Kazbegi is a mountain town nestled smack dab between South Ossetia and Chechynia, in northern Georgia. All around this peaceful and beautiful valley wars rage off and on while the serenity and peacefulness of this particular town and the surrounding mountains has been maintained for generations on end. Indeed, in times of turmoil in Tbilisi, artifacts would be rushed to this region for safe keeping from any invading force or political what-have-you.
I was hesitant to go north due to State Department warnings and because I read the news regularly and know that the border areas are about as stable as a three legged dog. But, after meeting several Georgians, travelers and even government workers who vacationed in the area, we felt assured, and packed a small bag to take with on our journey north.
The bus careened up a road in such disrepair that it does not deserve to be called a pathway at all. Our bus’ tires screeched along pebbles mere inches from drop-offs that would have decimated any vehicle unlucky enough to fall over the edge. They would have a hell of a time searching (and identifying) body parts should the bus tumble out of control. Rather than harp on the uncontrollable, I shut my eyes and woke up occasionally to the sounds of honking, squealing tires, and eventually, of the parking break.
Kazbegi was the classic cowboy town, with one main street through town (littered with cows on their way to greener pastures) and lined with tiny shops, cafes, and a few hostels. We bypassed all of these and found a café on the outskirts of town where we ordered a few beers and the only item in English on the menu: Plate of Meat.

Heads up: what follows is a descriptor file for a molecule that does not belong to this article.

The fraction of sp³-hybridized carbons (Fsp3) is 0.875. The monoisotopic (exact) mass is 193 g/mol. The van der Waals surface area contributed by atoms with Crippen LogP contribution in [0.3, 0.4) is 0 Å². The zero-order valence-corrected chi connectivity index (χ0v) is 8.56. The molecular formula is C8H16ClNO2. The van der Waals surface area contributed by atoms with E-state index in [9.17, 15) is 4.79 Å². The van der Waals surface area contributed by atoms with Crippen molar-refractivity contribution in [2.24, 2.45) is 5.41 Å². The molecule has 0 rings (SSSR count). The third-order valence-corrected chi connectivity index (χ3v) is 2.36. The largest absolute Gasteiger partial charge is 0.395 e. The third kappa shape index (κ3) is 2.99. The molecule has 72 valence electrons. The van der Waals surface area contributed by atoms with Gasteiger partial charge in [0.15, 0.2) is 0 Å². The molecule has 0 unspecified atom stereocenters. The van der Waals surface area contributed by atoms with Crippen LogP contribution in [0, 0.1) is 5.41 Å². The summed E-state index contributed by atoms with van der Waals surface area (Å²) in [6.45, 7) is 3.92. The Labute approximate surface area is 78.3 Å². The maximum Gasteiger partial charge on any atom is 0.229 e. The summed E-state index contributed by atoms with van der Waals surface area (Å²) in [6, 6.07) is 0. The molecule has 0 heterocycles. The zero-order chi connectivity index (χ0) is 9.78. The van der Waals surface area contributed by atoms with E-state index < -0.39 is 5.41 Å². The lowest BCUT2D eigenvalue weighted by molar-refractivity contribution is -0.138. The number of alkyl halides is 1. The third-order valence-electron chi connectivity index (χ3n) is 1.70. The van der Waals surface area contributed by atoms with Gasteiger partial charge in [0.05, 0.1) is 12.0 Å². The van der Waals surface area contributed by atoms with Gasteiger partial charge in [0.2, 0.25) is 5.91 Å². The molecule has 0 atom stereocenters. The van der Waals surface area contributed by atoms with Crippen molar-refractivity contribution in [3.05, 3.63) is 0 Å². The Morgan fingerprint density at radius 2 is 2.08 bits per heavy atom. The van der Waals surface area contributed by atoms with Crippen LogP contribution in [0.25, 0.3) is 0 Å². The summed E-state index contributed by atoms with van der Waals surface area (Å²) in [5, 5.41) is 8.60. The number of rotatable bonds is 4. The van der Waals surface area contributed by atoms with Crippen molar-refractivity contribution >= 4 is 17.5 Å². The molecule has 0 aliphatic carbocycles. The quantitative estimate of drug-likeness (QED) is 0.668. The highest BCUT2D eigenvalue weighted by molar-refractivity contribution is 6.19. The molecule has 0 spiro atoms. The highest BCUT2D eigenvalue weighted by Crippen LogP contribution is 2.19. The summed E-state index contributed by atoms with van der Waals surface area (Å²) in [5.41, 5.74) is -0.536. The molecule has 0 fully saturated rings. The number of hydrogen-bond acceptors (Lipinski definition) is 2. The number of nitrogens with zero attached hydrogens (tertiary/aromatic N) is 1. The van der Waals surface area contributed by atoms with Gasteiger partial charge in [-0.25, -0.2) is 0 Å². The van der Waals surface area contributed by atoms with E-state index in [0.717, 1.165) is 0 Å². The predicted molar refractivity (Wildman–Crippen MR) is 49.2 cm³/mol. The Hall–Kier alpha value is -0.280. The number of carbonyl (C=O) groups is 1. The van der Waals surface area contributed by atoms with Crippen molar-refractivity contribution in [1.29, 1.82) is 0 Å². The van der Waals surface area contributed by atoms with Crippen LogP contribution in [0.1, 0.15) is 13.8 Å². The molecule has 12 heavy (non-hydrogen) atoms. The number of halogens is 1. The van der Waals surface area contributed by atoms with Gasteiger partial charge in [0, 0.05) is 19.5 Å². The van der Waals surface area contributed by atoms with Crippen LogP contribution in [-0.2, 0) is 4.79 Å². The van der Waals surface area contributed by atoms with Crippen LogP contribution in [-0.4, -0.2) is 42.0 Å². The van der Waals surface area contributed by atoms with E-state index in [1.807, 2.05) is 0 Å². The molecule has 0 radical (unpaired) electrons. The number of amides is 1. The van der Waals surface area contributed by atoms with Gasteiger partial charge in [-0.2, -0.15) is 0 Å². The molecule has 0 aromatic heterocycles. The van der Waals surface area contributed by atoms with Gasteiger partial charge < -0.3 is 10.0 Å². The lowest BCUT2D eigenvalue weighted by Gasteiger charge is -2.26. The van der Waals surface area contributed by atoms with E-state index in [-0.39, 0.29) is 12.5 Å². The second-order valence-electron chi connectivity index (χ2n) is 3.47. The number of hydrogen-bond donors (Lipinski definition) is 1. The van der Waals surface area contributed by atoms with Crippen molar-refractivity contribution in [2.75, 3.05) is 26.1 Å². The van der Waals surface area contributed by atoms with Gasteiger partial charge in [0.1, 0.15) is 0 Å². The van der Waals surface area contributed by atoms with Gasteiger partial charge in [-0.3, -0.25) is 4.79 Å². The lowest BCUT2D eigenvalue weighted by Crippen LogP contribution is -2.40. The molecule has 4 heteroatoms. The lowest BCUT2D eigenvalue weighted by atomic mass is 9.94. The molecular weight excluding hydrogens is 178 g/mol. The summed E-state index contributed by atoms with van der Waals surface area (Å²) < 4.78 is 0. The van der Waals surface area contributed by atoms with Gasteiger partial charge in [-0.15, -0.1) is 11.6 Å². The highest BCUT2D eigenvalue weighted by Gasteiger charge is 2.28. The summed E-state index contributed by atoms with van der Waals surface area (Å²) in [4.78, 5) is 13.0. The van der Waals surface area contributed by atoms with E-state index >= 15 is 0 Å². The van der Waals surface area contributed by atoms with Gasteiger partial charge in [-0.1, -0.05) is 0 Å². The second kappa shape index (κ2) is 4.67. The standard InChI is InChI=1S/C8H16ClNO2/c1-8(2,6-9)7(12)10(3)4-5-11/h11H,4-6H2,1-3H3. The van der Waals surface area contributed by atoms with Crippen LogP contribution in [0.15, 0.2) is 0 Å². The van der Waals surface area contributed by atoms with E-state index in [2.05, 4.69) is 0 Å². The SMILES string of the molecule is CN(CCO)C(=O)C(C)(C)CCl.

After eating, we climbed the mountain behind the town to the church, which is where religious artifacts are kept in times of trouble. With heavy packs, the walk was grueling, but we made it fun with chatter and joking until we suddenly emerged from the woods to see the clouds breaking and light pouring over the tiny church as if God was peeling back the clouds for a look.
Strangely enough, when I entered the church a man approached me with a wrap-around skirt that he insisted I put over my jeans. Apparently the Orthodox church likes women to have their head covered and a skirt around their legs. After traveling through several Muslim countries, I was shocked that this was the most conservative religious experience yet: I was in long pants, hiking boots, a sweater, a head-scarf and now a wrap-around skirt. I looked ridiculous. I’ll never understand traditions like this, unless you grow up with it, it just comes across as odd.
We set up camp near the base of the church, and Mike made a small fire so we could cook some ramen noodles and tea (our camping staples) before watching the sunset and climbing into our sleeping bags and falling quickly asleep.testking – www.testking.com
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Wow, sounds like an awesome place. I hope Dad and I make it back to Georgia some day.
We would really like to see some of the wild country you passed through. Miss ya, Mo